It’s the Monday before Thanksgiving, but Lopez says he doesn’t expect them to get any rest so soon.
“Watch the phone ring, it’s non-stop,” Lopez said, with most calls about found stray dogs or owners wanting to place unexpected puppy sitters with the organization.
Right now, most of these calls must end in rejection.
It’s been a tough couple of months for the nonprofit, which helps place rescue dogs in loving homes in the community.
Our cash donations have been slow in the past two months. “.
He hopes the community will heed their call in this time of need, especially to further some of their charges.
For now, the group has paused intake of the new animals after their dog numbers swelled to 75, with 62 dogs in their care, with an additional four tons of puppies expected.
Since they are not sheltered, Lopez explains, they rely on sitters to help provide the dogs with a safe environment until they can find a forever home. They need at least 30 foster homes — they have 10. Right now, Lopez raises nine dogs at home.
Brownsville Animal Defense has housed dogs they can’t place with a foster, but this is no longer a financially viable solution. Dogs like Oscar, a 1-year-old terrier mix, come to work for Lopez after he had to pull him from boarding after 45 days when the cost became too high.
This week, he says they have a total boarding bill of $900 for their dogs. In the previous week, there was another $800 and another $500 before that.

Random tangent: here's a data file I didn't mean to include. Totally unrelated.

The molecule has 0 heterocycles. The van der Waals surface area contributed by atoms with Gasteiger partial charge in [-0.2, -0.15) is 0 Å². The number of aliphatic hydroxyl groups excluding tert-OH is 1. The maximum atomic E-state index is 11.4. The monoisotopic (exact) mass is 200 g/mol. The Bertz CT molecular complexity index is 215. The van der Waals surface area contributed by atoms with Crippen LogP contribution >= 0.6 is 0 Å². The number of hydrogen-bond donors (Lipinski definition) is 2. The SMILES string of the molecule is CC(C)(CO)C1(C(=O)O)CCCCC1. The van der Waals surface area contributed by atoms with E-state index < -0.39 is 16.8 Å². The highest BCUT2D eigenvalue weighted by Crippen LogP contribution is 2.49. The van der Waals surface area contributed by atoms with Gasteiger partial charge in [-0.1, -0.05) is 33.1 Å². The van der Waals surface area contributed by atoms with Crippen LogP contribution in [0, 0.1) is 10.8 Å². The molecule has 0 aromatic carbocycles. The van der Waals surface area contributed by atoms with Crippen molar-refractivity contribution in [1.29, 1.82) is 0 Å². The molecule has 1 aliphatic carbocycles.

“Things like this just kill me,” Lopez said.
Volunteers Zoraida Urbina and Susana Manzanares have been shepherding the organization for 10 years and two years. Urbina fosters two dogs, while Manzanares has six dogs — some of which are senior dogs who may never leave. The shortage of available sitters is stressing both out as there are always new dogs in need – but there are a limited number of people to look after them.
“It became overwhelming, but what keeps us going is that we do it for the dogs,” Urbina said.
For people interested in becoming grazers, Lopez says what’s required is love and patience with their animals, which often comes from difficult situations.
He said, “All we want you to do is open your doors and give them time to feel the love of home.”
Shepherds get everything they need from the dog’s nonprofit, from food to medical care.
In return, Lopez asks that they make sure they can bring the dog to the center’s adoption events when needed and provide supervised care for their fee.
For people who want to help but may not be able to adopt, monetary and item donations are always needed. Lopez estimates that they average about $6,000 a month in expenses that cover medical care, food, lodging, and overhead for their facility.
The group is trying to start a foster program for their dogs for $250 each, which could help with medical costs and care while they try to get by.
Brownsville Animal Defense is also in desperate need of two specific dog food brands for the 15 incoming puppies Lopez expects: Purina Complete Puppy Chow and Pedigree Puppy Growth and Protection.
For the Christmas season, they are also running a pet drive-in through December 18th to provide animal-safe toys for dogs and cats at the Brownsville Animal Care and Management Center and their dogs for the holidays.
Toy donation boxes are located at Raising Cane’s Chicken Fingers on Morrison Road and Boca Chica Boulevard, The Weekend Vet office, Extraordinary Emergency Center – Brownsville, Learning Tree Kids Academy, and Brownsville Animal Defense Center.
On Friday, the Brownsville Animal Defense Black Friday Event Sale will be on from 4-6 p.m. on November 25 at Cricket Wireless on Boca Chica Boulevard with dogs available for adoption. Adoption fees include recent vaccinations, spay/neuter, and exact shipping at $165 for puppies and $150 for adult dogs.
For more information, visit www.brownsvilleanimaldefense.org or call (956) 551-0119.